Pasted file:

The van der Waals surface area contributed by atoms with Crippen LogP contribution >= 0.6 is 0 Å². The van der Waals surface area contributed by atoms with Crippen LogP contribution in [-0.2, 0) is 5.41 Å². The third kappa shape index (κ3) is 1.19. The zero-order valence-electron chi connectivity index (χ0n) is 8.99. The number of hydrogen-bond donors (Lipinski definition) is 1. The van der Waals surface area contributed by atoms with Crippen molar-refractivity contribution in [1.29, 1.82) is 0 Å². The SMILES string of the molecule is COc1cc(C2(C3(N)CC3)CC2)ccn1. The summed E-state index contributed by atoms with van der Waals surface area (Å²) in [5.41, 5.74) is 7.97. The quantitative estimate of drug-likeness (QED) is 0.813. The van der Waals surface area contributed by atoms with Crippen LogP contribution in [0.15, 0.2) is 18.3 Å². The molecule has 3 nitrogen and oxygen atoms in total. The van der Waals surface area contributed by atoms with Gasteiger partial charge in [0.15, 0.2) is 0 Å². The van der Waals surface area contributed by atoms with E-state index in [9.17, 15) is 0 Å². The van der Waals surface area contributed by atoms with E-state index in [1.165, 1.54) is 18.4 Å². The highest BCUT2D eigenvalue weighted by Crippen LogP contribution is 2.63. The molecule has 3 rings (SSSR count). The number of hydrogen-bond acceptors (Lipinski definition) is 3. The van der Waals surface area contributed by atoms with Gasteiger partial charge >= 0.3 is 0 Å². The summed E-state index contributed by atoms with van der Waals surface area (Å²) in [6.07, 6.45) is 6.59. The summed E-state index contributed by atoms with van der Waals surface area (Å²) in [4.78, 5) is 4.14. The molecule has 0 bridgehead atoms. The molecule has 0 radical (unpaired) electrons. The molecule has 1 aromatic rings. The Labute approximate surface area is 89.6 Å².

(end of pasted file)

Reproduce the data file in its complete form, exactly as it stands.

The van der Waals surface area contributed by atoms with Crippen LogP contribution >= 0.6 is 0 Å². The van der Waals surface area contributed by atoms with Crippen LogP contribution in [-0.2, 0) is 5.41 Å². The third kappa shape index (κ3) is 1.19. The zero-order valence-electron chi connectivity index (χ0n) is 8.99. The number of hydrogen-bond donors (Lipinski definition) is 1. The van der Waals surface area contributed by atoms with Crippen molar-refractivity contribution in [1.29, 1.82) is 0 Å². The SMILES string of the molecule is COc1cc(C2(C3(N)CC3)CC2)ccn1. The summed E-state index contributed by atoms with van der Waals surface area (Å²) in [5.41, 5.74) is 7.97. The quantitative estimate of drug-likeness (QED) is 0.813. The van der Waals surface area contributed by atoms with Crippen LogP contribution in [0.15, 0.2) is 18.3 Å². The molecule has 3 nitrogen and oxygen atoms in total. The van der Waals surface area contributed by atoms with Gasteiger partial charge in [0.15, 0.2) is 0 Å². The van der Waals surface area contributed by atoms with E-state index in [9.17, 15) is 0 Å². The van der Waals surface area contributed by atoms with E-state index in [1.165, 1.54) is 18.4 Å². The highest BCUT2D eigenvalue weighted by Crippen LogP contribution is 2.63. The molecule has 3 rings (SSSR count). The number of hydrogen-bond acceptors (Lipinski definition) is 3. The van der Waals surface area contributed by atoms with Gasteiger partial charge >= 0.3 is 0 Å². The summed E-state index contributed by atoms with van der Waals surface area (Å²) in [6.07, 6.45) is 6.59. The summed E-state index contributed by atoms with van der Waals surface area (Å²) in [4.78, 5) is 4.14. The molecule has 0 bridgehead atoms. The molecule has 0 radical (unpaired) electrons. The molecule has 1 aromatic rings. The Labute approximate surface area is 89.6 Å².